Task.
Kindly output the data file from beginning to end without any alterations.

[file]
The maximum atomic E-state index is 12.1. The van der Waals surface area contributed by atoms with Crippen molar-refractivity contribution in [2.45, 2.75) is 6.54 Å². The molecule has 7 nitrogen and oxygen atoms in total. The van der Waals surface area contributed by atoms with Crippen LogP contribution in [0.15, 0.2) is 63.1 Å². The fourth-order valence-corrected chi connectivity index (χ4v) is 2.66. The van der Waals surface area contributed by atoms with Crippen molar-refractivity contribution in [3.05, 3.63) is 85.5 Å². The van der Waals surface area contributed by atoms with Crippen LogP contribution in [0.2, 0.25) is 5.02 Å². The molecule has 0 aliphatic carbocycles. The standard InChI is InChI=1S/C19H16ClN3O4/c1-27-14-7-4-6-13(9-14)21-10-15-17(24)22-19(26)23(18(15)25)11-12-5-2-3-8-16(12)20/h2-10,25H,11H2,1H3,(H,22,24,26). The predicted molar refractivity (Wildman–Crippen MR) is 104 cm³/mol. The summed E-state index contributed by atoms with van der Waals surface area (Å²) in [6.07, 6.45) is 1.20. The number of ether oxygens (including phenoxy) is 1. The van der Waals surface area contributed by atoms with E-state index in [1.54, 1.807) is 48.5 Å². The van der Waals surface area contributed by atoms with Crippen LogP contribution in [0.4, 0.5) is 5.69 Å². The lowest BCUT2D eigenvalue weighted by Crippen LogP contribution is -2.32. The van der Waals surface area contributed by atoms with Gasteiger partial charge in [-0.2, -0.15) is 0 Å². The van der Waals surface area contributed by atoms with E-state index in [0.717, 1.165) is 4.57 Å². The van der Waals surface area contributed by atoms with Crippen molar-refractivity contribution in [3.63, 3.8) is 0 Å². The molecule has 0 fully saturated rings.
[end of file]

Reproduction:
The maximum atomic E-state index is 12.1. The van der Waals surface area contributed by atoms with Crippen molar-refractivity contribution in [2.45, 2.75) is 6.54 Å². The molecule has 7 nitrogen and oxygen atoms in total. The van der Waals surface area contributed by atoms with Crippen LogP contribution in [0.15, 0.2) is 63.1 Å². The fourth-order valence-corrected chi connectivity index (χ4v) is 2.66. The van der Waals surface area contributed by atoms with Crippen molar-refractivity contribution in [3.05, 3.63) is 85.5 Å². The van der Waals surface area contributed by atoms with Crippen LogP contribution in [0.2, 0.25) is 5.02 Å². The molecule has 0 aliphatic carbocycles. The standard InChI is InChI=1S/C19H16ClN3O4/c1-27-14-7-4-6-13(9-14)21-10-15-17(24)22-19(26)23(18(15)25)11-12-5-2-3-8-16(12)20/h2-10,25H,11H2,1H3,(H,22,24,26). The predicted molar refractivity (Wildman–Crippen MR) is 104 cm³/mol. The summed E-state index contributed by atoms with van der Waals surface area (Å²) in [6.07, 6.45) is 1.20. The number of ether oxygens (including phenoxy) is 1. The van der Waals surface area contributed by atoms with E-state index in [1.54, 1.807) is 48.5 Å². The van der Waals surface area contributed by atoms with Crippen LogP contribution in [0.4, 0.5) is 5.69 Å². The lowest BCUT2D eigenvalue weighted by Crippen LogP contribution is -2.32. The van der Waals surface area contributed by atoms with Gasteiger partial charge in [-0.2, -0.15) is 0 Å². The van der Waals surface area contributed by atoms with E-state index in [0.717, 1.165) is 4.57 Å². The van der Waals surface area contributed by atoms with Crippen molar-refractivity contribution in [3.63, 3.8) is 0 Å². The molecule has 0 fully saturated rings.